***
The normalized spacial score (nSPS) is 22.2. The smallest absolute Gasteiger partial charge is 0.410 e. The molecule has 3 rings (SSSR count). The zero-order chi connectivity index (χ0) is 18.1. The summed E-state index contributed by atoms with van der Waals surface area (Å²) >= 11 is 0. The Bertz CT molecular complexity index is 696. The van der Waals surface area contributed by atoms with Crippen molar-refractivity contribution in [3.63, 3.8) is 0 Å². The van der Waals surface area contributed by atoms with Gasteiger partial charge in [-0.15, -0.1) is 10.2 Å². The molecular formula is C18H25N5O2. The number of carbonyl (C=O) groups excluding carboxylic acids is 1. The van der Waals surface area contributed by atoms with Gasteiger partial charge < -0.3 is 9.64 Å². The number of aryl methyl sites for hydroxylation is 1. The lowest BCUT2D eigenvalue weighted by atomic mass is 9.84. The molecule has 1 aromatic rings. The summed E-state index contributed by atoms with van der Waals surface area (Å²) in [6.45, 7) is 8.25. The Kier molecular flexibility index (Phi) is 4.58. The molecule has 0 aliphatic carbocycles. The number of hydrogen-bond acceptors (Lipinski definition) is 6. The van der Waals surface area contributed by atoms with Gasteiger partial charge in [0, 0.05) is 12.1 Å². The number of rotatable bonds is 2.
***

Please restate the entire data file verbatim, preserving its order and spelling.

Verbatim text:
The normalized spacial score (nSPS) is 22.2. The smallest absolute Gasteiger partial charge is 0.410 e. The molecule has 3 rings (SSSR count). The zero-order chi connectivity index (χ0) is 18.1. The summed E-state index contributed by atoms with van der Waals surface area (Å²) >= 11 is 0. The Bertz CT molecular complexity index is 696. The van der Waals surface area contributed by atoms with Crippen molar-refractivity contribution in [3.63, 3.8) is 0 Å². The van der Waals surface area contributed by atoms with Gasteiger partial charge in [-0.15, -0.1) is 10.2 Å². The molecular formula is C18H25N5O2. The number of carbonyl (C=O) groups excluding carboxylic acids is 1. The van der Waals surface area contributed by atoms with Gasteiger partial charge < -0.3 is 9.64 Å². The number of aryl methyl sites for hydroxylation is 1. The lowest BCUT2D eigenvalue weighted by atomic mass is 9.84. The molecule has 1 aromatic rings. The summed E-state index contributed by atoms with van der Waals surface area (Å²) in [6.45, 7) is 8.25. The Kier molecular flexibility index (Phi) is 4.58. The molecule has 0 aliphatic carbocycles. The number of hydrogen-bond acceptors (Lipinski definition) is 6. The van der Waals surface area contributed by atoms with Gasteiger partial charge in [0, 0.05) is 12.1 Å². The number of rotatable bonds is 2.